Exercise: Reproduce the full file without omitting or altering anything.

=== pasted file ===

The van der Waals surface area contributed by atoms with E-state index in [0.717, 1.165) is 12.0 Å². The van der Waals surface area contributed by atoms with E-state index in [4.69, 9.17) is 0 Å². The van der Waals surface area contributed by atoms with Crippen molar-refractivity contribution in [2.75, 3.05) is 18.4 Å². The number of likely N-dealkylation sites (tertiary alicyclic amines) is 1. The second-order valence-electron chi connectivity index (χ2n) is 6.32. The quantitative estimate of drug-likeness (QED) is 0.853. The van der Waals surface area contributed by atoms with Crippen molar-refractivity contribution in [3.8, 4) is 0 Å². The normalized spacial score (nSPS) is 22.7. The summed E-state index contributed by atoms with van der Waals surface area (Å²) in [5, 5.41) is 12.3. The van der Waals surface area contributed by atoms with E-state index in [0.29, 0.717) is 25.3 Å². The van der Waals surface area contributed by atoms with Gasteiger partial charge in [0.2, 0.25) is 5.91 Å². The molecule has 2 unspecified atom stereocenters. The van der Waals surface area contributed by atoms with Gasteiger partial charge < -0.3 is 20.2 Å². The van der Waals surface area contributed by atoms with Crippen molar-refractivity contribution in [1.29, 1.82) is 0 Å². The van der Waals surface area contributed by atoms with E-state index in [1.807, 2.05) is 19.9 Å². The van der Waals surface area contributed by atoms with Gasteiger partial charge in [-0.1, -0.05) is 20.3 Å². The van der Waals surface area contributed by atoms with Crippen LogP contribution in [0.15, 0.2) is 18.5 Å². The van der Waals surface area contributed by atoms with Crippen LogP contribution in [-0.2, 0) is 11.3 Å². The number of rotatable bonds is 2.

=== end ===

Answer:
The van der Waals surface area contributed by atoms with E-state index in [0.717, 1.165) is 12.0 Å². The van der Waals surface area contributed by atoms with E-state index in [4.69, 9.17) is 0 Å². The van der Waals surface area contributed by atoms with Crippen molar-refractivity contribution in [2.75, 3.05) is 18.4 Å². The number of likely N-dealkylation sites (tertiary alicyclic amines) is 1. The second-order valence-electron chi connectivity index (χ2n) is 6.32. The quantitative estimate of drug-likeness (QED) is 0.853. The van der Waals surface area contributed by atoms with Crippen molar-refractivity contribution in [3.8, 4) is 0 Å². The normalized spacial score (nSPS) is 22.7. The summed E-state index contributed by atoms with van der Waals surface area (Å²) in [5, 5.41) is 12.3. The van der Waals surface area contributed by atoms with E-state index in [0.29, 0.717) is 25.3 Å². The van der Waals surface area contributed by atoms with Gasteiger partial charge in [0.2, 0.25) is 5.91 Å². The molecule has 2 unspecified atom stereocenters. The van der Waals surface area contributed by atoms with Gasteiger partial charge < -0.3 is 20.2 Å². The van der Waals surface area contributed by atoms with Crippen molar-refractivity contribution in [1.29, 1.82) is 0 Å². The van der Waals surface area contributed by atoms with E-state index in [1.807, 2.05) is 19.9 Å². The van der Waals surface area contributed by atoms with Gasteiger partial charge in [-0.1, -0.05) is 20.3 Å². The van der Waals surface area contributed by atoms with Crippen LogP contribution in [0.15, 0.2) is 18.5 Å². The van der Waals surface area contributed by atoms with Crippen LogP contribution in [-0.2, 0) is 11.3 Å². The number of rotatable bonds is 2.